Getting back to Blockade Billy, I was transitioning it from the new book shelf to the general fiction shelf, changing stickers, altering the location of the book in the computer system, and I finally opted to take it home and read it.

The best thing I can say about this book is that it is a quick read. I read over half of it as I cooked dinner and knocked out the remainder soon after.

The book is perplexing. It is set during the 1957 baseball season and King mixes actual major league teams and players with fictional ones. In the opening game of the season, Ted Williams inexplicably steals a base. Williams never stole a base that season and rarely stole any. The timing of said stolen base is baffling and is followed up by him being removed by a pinch-runner who tries to score from second on an infield hit. Really? When does this happen? Oh, wait, in the movie Major League, the game is won in that fashion. Otherwise, I don't see it happening. It's not like the pitcher is in the on-deck circle. Even if he was, the game was in the ninth inning. Pinch-hit. You don't try to score from second on an infield hit. Ridiculous.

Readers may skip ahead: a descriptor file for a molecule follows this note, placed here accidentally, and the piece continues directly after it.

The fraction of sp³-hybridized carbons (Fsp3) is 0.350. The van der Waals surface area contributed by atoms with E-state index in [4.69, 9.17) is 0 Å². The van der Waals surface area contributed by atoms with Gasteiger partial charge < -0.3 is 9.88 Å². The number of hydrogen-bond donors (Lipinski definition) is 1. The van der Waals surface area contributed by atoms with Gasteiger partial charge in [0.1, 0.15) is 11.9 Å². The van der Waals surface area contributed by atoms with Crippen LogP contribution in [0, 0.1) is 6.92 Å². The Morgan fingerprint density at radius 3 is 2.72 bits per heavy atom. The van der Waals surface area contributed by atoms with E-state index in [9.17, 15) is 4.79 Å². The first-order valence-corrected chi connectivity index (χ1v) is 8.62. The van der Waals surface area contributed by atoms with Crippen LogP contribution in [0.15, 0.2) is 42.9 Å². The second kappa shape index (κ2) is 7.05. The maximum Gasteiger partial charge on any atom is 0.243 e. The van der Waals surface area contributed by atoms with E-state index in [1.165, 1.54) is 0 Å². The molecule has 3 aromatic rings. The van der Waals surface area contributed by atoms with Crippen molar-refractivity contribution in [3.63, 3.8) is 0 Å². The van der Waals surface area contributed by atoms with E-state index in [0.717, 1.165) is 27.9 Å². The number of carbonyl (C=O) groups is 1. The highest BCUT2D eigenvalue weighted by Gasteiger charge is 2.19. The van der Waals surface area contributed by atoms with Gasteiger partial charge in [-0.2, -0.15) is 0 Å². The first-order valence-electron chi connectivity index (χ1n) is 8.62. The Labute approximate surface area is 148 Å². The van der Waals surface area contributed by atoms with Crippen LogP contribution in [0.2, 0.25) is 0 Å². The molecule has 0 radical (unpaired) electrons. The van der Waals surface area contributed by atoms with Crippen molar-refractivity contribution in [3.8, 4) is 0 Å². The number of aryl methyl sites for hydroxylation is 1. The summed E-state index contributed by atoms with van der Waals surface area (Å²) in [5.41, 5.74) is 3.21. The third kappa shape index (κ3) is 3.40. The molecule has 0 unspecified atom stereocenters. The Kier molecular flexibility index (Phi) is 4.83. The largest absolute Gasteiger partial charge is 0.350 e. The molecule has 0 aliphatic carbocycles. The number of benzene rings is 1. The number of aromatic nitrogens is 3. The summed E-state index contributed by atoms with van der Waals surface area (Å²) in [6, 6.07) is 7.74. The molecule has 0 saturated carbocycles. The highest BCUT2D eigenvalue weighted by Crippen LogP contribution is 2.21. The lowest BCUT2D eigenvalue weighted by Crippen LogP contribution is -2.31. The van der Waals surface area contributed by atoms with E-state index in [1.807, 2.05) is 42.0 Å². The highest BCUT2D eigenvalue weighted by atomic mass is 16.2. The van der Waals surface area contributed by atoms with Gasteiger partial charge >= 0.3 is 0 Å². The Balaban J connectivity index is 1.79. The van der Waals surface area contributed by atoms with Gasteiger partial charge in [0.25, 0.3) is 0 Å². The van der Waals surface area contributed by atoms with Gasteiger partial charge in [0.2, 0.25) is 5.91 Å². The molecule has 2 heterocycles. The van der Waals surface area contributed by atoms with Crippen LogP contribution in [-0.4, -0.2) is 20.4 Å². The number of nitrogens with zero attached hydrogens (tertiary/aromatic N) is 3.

Needless to say, I wasn't keen on the baseball content of the story. I wasn't keen on the story in general. The book is told like one big oral history coming from the coach of the team who King has gone to interview at a retirement community, or as the coach likes to call it, a "zombie hotel". I worked for a firm that surveyed elder care communities and in thousands upon thousands of surveys, never came across anyone who called it a "zombie hotel". It almost seems like a phrase a horror movie writer might make up, doesn't it?